How Content Marketing connects with consumers
In the early days of commerce merchants and craftsmen had a closer relationship with their customers. There were more personal interactions between those who made things and those who bought them. You could walk into any town and hear interesting stories: about the blacksmith who could masterfully shoe a Percheron before you could fully hardboil an egg or about the confectioner who made candy so intoxicatingly delicious that half the marriage proposals in town started by presenting a box of their chocolates. And those were the products and services that made it to the top of the list.
Then we entered the era of expanded distribution. Chocolates were prepackaged. Instead of being delivered by horse and wagon, manufactured goods were distributed farther and faster by boat, train and truck. Along with mass distribution came mass communication. Suddenly story telling belonged to those who could afford to have it published. Merchants and manufacturers would spin advertising tales designed to illuminate the populace on how wonderful their products were. Story telling became more ‘selling’ than story.
Now that everyone with a computer and an Internet connection has a voice and every business is a publisher, story telling is back – in a big way! We know it as Content Marketing.
Mobile and digital technologies, along with current social media platforms, have added a new degree of richness to story telling. Many things can be considered content: e-newsletters, videos, blogs, infographics, podcasts, white papers, e-books and custom content magazines.
Direct sell advertising is still effective – with television being the most impactful medium. However, because everyone has gotten used to being continually sold to, advertising has to work harder to break through. Unless the viewing consumer has an immediate need for the product being sold the advertising for it may simply get filtered out. This can happen mechanically through DVRs and devices such as Tivo or simply by the viewer mentally tuning out.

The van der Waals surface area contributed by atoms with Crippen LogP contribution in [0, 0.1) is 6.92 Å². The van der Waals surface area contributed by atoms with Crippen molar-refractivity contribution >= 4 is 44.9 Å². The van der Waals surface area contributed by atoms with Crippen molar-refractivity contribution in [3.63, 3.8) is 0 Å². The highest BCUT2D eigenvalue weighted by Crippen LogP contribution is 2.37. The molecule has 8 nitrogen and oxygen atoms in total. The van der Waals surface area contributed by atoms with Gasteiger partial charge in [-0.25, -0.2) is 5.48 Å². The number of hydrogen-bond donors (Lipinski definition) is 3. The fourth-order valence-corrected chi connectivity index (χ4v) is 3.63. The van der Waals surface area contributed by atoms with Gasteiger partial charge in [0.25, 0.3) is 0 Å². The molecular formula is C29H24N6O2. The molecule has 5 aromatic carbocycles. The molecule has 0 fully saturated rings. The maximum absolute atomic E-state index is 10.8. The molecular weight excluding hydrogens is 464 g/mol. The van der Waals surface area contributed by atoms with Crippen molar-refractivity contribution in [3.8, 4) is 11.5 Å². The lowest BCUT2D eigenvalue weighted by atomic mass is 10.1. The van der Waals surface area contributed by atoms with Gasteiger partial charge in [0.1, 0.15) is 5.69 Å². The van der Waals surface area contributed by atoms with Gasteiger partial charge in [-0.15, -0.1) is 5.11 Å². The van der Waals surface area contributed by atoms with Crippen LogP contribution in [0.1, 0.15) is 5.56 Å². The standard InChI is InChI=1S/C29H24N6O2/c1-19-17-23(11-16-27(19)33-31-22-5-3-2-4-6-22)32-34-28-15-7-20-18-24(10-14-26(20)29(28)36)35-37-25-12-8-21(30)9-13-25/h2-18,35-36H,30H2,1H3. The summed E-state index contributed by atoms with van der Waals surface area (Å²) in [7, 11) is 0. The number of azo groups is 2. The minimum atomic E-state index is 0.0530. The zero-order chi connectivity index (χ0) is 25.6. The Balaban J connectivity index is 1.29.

Consumers are interested in products and services that benefit their lives. This is where Content Marketing can help. Content Marketing is about telling your story and telling it in the best way possible – a way that offers additional value to your consumers. It connects your consumers with your brand by offering utility and meaning to your brand’s products. It’s information your consumers want.
Kraft Foods’ content focuses heavily on recipes – telling the story of how to make a delicious meal and maximize family time. They deliver this type of content though their food&family magazine, kraftrecipes.com website and a YouTube channel. The successful restaurant chain, Chipotle Mexican Grill, connects with their patrons by espousing a certain set of values: food sourcing, transparency, sustainability and ethical agriculture. The company produces video content pertaining to these topics and pushes it out through social media. Chipotle also created a television mini-series called, Farmed and Dangerous, which will air on Hulu. It’s billed as a comedy series – a story about the ‘outrageously twisted’ world of industrial agriculture. Natural food retailer, Whole Foods, tells the story of setting out in search of a healthier lifestyle – with a focus on eating well. Their blog has a section called Healthy Eating that includes information on getting started, what to eat and healthy cooking. All of the above content educates, entertains or somehow enlightens the consumer. Although all of it ties back to the core function of the business presenting it, none of it is a direct sell.
The interesting thing about Content Marketing is that, not only does it make it easier to connect your brand to the lives of your consumers, it helps your advertising to not have to work so hard. As a food marketer, that’s content you can use.